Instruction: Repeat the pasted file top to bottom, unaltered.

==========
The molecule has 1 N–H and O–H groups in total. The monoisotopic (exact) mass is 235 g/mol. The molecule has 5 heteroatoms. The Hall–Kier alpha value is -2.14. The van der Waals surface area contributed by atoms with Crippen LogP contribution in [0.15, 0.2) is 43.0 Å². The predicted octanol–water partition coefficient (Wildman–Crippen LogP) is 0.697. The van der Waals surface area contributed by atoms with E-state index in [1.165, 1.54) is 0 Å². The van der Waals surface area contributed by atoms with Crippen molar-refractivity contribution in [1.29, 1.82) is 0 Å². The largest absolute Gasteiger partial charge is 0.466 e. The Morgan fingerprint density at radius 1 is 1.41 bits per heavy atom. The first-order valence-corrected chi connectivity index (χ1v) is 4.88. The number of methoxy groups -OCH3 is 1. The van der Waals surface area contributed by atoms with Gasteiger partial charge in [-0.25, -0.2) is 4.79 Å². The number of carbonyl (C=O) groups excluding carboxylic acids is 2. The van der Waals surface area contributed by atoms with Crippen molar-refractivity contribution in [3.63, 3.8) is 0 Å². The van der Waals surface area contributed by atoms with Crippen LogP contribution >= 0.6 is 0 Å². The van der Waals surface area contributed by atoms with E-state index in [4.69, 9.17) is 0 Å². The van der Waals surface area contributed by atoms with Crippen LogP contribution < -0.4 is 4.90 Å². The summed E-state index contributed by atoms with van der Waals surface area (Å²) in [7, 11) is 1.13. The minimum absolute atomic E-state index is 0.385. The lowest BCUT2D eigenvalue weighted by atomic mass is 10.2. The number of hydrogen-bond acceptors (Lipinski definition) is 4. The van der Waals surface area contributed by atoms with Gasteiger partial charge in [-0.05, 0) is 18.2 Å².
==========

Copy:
The molecule has 1 N–H and O–H groups in total. The monoisotopic (exact) mass is 235 g/mol. The molecule has 5 heteroatoms. The Hall–Kier alpha value is -2.14. The van der Waals surface area contributed by atoms with Crippen LogP contribution in [0.15, 0.2) is 43.0 Å². The predicted octanol–water partition coefficient (Wildman–Crippen LogP) is 0.697. The van der Waals surface area contributed by atoms with E-state index in [1.165, 1.54) is 0 Å². The van der Waals surface area contributed by atoms with Crippen molar-refractivity contribution in [1.29, 1.82) is 0 Å². The largest absolute Gasteiger partial charge is 0.466 e. The Morgan fingerprint density at radius 1 is 1.41 bits per heavy atom. The first-order valence-corrected chi connectivity index (χ1v) is 4.88. The number of methoxy groups -OCH3 is 1. The van der Waals surface area contributed by atoms with Gasteiger partial charge in [-0.25, -0.2) is 4.79 Å². The number of carbonyl (C=O) groups excluding carboxylic acids is 2. The van der Waals surface area contributed by atoms with Crippen molar-refractivity contribution in [3.63, 3.8) is 0 Å². The van der Waals surface area contributed by atoms with Crippen LogP contribution >= 0.6 is 0 Å². The van der Waals surface area contributed by atoms with E-state index in [4.69, 9.17) is 0 Å². The van der Waals surface area contributed by atoms with Crippen LogP contribution < -0.4 is 4.90 Å². The summed E-state index contributed by atoms with van der Waals surface area (Å²) in [7, 11) is 1.13. The minimum absolute atomic E-state index is 0.385. The lowest BCUT2D eigenvalue weighted by atomic mass is 10.2. The number of hydrogen-bond acceptors (Lipinski definition) is 4. The van der Waals surface area contributed by atoms with Gasteiger partial charge in [-0.05, 0) is 18.2 Å².